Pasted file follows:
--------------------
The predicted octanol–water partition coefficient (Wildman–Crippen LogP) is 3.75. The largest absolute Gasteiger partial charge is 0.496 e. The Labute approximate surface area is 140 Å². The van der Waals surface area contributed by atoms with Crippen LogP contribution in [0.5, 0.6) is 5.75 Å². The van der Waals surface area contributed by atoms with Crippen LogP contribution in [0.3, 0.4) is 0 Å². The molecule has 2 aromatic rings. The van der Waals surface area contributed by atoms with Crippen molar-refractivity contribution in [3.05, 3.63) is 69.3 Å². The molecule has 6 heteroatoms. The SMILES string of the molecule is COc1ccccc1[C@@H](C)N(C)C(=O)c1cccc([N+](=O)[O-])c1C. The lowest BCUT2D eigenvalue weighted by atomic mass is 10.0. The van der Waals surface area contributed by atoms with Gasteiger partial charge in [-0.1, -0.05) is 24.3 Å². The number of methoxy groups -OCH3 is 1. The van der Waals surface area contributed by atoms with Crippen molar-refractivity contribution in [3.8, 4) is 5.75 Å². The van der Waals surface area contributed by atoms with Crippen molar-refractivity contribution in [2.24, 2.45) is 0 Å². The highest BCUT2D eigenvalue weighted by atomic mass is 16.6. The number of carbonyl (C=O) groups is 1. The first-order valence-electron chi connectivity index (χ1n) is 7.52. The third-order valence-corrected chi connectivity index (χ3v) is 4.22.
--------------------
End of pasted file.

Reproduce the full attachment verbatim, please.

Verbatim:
The predicted octanol–water partition coefficient (Wildman–Crippen LogP) is 3.75. The largest absolute Gasteiger partial charge is 0.496 e. The Labute approximate surface area is 140 Å². The van der Waals surface area contributed by atoms with Crippen LogP contribution in [0.5, 0.6) is 5.75 Å². The van der Waals surface area contributed by atoms with Crippen LogP contribution in [0.3, 0.4) is 0 Å². The molecule has 2 aromatic rings. The van der Waals surface area contributed by atoms with Crippen molar-refractivity contribution in [3.05, 3.63) is 69.3 Å². The molecule has 6 heteroatoms. The SMILES string of the molecule is COc1ccccc1[C@@H](C)N(C)C(=O)c1cccc([N+](=O)[O-])c1C. The lowest BCUT2D eigenvalue weighted by atomic mass is 10.0. The van der Waals surface area contributed by atoms with Gasteiger partial charge in [-0.1, -0.05) is 24.3 Å². The number of methoxy groups -OCH3 is 1. The van der Waals surface area contributed by atoms with Crippen molar-refractivity contribution in [3.8, 4) is 5.75 Å². The van der Waals surface area contributed by atoms with Crippen molar-refractivity contribution in [2.24, 2.45) is 0 Å². The highest BCUT2D eigenvalue weighted by atomic mass is 16.6. The number of carbonyl (C=O) groups is 1. The first-order valence-electron chi connectivity index (χ1n) is 7.52. The third-order valence-corrected chi connectivity index (χ3v) is 4.22.